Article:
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SaaS: Deja vú, or something new?

A few years ago, Application service providers (ASPs) were all the rage. Then the Internet bubble burst and the term fell from favor. Now more companies are offering their applications via Software as a Service (SaaS). Some articles you read do not even attempt to distinguish between the two, and refer to ASP/ SaaS companies.
So what is the difference, and why is distinguishing between them important.
SaaS is a delivery model rather than a specific market or type of company. SaaS is an activity that can be delivered in a number of ways. ASP describes a business model for providing a specific type of hosted services. Where an ASP provides web-based access to licensed software running on the ASP’s servers, SaaS describes a software-on-demand model similar to the time-sharing systems that many of us grew up using. The hosting and licensing fees are not distinguished. That is right, it is back to the future time as software business models now have come full circle and time-sharing is “in” again.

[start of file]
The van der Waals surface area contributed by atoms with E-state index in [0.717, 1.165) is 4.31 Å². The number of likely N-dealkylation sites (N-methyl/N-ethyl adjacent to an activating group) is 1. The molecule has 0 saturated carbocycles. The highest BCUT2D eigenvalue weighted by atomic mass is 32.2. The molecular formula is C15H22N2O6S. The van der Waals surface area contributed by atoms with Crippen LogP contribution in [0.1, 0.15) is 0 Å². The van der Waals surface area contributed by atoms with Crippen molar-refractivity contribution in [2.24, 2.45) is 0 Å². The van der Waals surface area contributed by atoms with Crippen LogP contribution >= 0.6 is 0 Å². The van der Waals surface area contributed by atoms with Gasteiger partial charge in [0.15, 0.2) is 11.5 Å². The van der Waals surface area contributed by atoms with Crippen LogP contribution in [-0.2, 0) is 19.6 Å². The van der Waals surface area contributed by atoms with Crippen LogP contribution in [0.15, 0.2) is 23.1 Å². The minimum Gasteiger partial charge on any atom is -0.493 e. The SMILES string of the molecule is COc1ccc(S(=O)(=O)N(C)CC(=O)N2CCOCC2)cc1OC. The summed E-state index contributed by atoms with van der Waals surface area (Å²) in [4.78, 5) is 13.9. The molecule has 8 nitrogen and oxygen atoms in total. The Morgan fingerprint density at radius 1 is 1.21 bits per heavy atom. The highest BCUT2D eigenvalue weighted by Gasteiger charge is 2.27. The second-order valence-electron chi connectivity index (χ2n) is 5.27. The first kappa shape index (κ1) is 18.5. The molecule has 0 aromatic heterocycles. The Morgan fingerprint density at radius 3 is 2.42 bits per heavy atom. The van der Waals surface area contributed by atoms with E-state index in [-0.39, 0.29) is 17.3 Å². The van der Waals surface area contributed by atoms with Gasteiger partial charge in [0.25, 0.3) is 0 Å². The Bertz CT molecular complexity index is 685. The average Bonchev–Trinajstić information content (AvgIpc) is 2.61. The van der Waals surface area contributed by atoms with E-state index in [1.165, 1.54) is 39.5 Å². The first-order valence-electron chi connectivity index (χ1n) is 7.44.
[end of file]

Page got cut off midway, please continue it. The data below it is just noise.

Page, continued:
Why does it matter?
SaaS uses a utility pricing model rather than term licensing. Utility pricing offers benefits to both publishers and customers as customers pay for usage rather than access. This means new customers are not required to make a huge financial commitment up front while offering lots of upside to publishers from heavy users.
Thoughts to consider:

  • Do your customers need a SaaS option?
  • If you don’t offer SaaS, can another vendor displace you by using it?
  • Would offering your application via SaaS allow you to access a new customer segment

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